Felonies vs. Misdemeanors in Texas

There are a several differences between a felony and a misdemeanor. When it comes down to it felonies are crimes punishable by a year or more in prison and misdemeanors are punishable by a year or less in the county jail. Because there are more consequences in a felony, there are also some additional safeguards in place.

Types of Crimes

Felonies are usually either more sever crimes or crimes that are enhanced because of previous convictions. For example, assault is a misdemeanor, but if you cause serious bodily injury of if the assault is to a family member and you have a previous conviction of assault to a family member, the charge can be enhanced to a felony. Possession of marijuana is a misdemeanor, but possession of more than 4 ounces of marijuana is a felony.

Jail Time

Misdemeanors are punishable by no more than a year in jail. Felonies are generally punishable by more than 1 year in prison. There is also a state jail felony are kind of in between and the punishment range is 6 months to 2 years in a state jail facility.

Other than the amount of time, one of the main differences is where you would serve the time if you’re convicted. If you’re sentenced to jail time on a misdemeanor, you would serve the time at the local county jail. On a state jail felony, the time would be served at a state jail facility, which is like a prison, but only for other people convicted of state jail felonies and has its own particular rules. Other felonies, 3rd degree to first degree, would serve time at a state prison.

Other Consequences

Felonies also have additional consequences. If you are a convicted felon, it is illegal to own or possess a firearm, you cannot vote for a certain period of time, and your felony conviction could be used to enhance a later charge.


Because there are more consequences to a felony conviction, there are more safeguards.


Before you can be formally charged with a felony, you have to be indicted by a grand jury. A grand jury is a group, just like a regular jury, except they have a specific term where they hear several cases. The prosecutor presents evidence in your case. If the prosecutor shows the grand jury, through evidence, that they have probable cause to move forward in your case, the grand jury indicts you. It’s not a high bar, but it does prevent you from being charged on a case with insufficient evidence.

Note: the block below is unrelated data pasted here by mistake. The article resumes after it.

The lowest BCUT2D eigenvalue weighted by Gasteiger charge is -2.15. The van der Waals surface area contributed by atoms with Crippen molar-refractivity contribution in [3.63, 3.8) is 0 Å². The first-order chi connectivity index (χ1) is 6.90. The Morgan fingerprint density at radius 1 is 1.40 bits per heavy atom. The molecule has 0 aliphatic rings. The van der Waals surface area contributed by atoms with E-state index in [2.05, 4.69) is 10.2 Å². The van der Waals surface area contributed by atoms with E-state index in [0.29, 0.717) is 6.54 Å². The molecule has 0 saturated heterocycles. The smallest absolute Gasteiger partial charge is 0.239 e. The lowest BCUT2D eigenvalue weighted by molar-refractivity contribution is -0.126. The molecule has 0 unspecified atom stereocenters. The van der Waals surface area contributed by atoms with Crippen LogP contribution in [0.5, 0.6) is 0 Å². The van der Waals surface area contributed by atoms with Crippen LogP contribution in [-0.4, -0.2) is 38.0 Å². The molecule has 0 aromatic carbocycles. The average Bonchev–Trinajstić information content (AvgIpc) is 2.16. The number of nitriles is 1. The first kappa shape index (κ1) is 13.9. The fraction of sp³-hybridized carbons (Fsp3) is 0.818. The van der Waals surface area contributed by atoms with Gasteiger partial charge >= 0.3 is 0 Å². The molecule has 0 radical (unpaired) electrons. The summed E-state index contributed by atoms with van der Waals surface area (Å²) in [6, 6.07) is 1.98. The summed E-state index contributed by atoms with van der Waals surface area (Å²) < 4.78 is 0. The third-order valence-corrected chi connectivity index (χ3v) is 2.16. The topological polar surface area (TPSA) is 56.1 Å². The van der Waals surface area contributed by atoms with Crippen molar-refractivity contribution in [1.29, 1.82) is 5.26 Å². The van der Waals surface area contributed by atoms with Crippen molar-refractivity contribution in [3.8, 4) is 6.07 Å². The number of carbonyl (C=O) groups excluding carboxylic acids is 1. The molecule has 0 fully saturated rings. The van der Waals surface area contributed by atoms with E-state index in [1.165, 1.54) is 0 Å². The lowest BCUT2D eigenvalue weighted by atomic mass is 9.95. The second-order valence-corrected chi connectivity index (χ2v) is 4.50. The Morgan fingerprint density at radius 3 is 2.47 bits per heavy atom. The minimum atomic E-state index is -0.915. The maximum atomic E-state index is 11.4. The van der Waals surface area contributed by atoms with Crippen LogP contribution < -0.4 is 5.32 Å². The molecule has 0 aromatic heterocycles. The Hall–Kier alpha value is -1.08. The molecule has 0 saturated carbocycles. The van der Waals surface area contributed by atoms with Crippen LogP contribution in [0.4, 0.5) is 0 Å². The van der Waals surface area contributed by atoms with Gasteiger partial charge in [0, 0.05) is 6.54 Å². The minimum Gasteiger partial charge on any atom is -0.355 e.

12 person jury

In a misdemeanor, at trial, the jury would have 6 jurors. Those jurors must be unanimous to find you guilty or not guilty. If they cannot reach a unanimous verdict, there is a mistrial which could lead to another trial.

In a felony trial, there are 12 jurors. This means that the prosecutor has to convince 6 more people that you are guilty beyond a reasonable doubt to get a conviction.

If you’re being charged with a misdemeanor or a felony, it’s important that you contact an attorney as soon as possible. Click below or call 210-900-2806 to schedule a FREE consultation.

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Sean Henricksen Law Firm

At the Henricksen Law Firm, we are committed to helping good people who have been charged with criminal offenses. Your situation is unique, and before we develop a strategy, we will hear your individual concerns. Then we work toward the result that solves all of your problems—both now and in the future.

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